4 دی 1401
25 دسامبر 2022
لینک برخی منابع مورد استفاده
His statements echo comments made by Deputy Prime Minister Aleksandr Novak on the price-capping issue earlier this week. Novak said that Moscow wouldn’t sell crude to countries that impose a price cap, and may respond to the measure by reducing oil production by 500,000-700,000 barrels a day in early 2023.
Of course, there are also the sanctions against Russia, which many expect will hurt the country’s oil production, and that may well happen, but it has not happened yet. In fact, the oil sanctions—in the form of a price cap on maritime exports and an embargo on exports to the EU—have had no effect on oil flows out of Russia. For now.
To complicate things further, the EU wants to remain flexible to change the cap at its discretion.
“The price cap is not set in stone – it “is fixed for now but adjustable over time,” the EU said last week.
If this sounds like a recipe for complete disaster, it is.
There are many goals of this price cap, some stated, some implied, my comments are in italics afterwards.
- Limit Russia’s oil revenue enough to bleed out their budget. Not likely as the discount to Brent will rise and fall with futures. Russia’s cost of production is the lowest in the world with the highest spare capacity to bring online or take offline.
- Spur other OPEC+ members to pump beyond their quotas and break the cartel. Again, not likely, as the only ones who have spare capacity are also under heavy sanctions, Venezuela, Iran, etc. To crib from Planet of the Apes, “OPEC together strong.”
- Make the Saudis an offer they can’t refuse, to lead OPEC without Russia. This has fully failed as KSA has just signed a Strategic Partnership with China during Xi’s first visit to a foreign power since COVID faster than you can say, “multi-polar world.”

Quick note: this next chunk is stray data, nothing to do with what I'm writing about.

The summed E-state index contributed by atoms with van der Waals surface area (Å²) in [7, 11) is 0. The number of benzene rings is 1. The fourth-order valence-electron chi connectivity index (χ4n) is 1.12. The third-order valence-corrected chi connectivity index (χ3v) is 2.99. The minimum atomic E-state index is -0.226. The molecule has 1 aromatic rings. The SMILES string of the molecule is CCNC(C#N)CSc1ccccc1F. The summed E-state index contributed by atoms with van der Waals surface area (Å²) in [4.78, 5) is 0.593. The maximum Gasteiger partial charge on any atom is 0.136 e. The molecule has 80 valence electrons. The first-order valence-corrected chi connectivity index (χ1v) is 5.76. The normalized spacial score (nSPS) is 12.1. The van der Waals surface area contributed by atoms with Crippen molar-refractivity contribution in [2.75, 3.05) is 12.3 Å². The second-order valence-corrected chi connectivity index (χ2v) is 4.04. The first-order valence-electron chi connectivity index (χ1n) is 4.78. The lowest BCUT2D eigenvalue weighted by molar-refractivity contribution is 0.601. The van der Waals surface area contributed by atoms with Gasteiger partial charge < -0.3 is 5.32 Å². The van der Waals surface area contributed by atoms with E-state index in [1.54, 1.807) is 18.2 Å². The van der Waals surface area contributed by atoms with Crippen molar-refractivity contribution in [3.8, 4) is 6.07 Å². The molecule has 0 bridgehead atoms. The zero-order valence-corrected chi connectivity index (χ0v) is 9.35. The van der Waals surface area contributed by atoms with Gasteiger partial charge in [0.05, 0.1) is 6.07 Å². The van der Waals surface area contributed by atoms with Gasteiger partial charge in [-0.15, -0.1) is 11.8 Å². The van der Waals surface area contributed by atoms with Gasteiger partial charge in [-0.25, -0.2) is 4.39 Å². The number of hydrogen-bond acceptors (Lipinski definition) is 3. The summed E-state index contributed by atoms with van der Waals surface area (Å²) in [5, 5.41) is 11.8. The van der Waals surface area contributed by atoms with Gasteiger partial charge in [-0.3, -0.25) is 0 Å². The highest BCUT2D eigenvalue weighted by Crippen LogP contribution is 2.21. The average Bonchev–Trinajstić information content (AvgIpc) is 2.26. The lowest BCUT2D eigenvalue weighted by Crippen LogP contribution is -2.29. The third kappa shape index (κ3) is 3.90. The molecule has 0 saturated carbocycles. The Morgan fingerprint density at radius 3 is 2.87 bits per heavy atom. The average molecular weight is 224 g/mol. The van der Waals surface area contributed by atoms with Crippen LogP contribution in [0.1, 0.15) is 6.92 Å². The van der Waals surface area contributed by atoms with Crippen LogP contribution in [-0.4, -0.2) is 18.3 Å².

- Bring the price of oil down to allow “Biden” to refill the SPR at a big discount. Only so long as they can manipulate futures prices down and keep demand off the market.
- Cause further chaos in oil shipping to freeze investment capital in an industry trillions behind the curve in exploration because of ESG and “US/EU policy” This is what the real goal is. It’s why I think Liz Truss was taken out as UK Prime Minister and why Germany happily went along with the Nordstream bombing and closing off the Druzbha Pipeline.
- Force Putin to sell Europe oil below market prices to fund the upcoming war effort against Russia, now clearly on the table for 2023. They want you to believe oil flows to Europe have already cratered, while bookings (as Sputnik pointed out) for Sovcomflot’s tanker fleet are up. The only numbers that matter are Russia’s exports, not whether oil flows through western tracking data.
For India, the reorientation of Russian economic diplomacy toward the Asian region presents huge business opportunities. Who would have thought nine months ago that Russia was going to be the largest supplier of oil to India, leapfrogging Iraq, Saudi Arabia and the US? According to Reuters, India purchased about 40% of all export volumes of Russian Urals grade oil transported by sea in November, when European countries accounted for 25%, Turkey 15% and China 5%.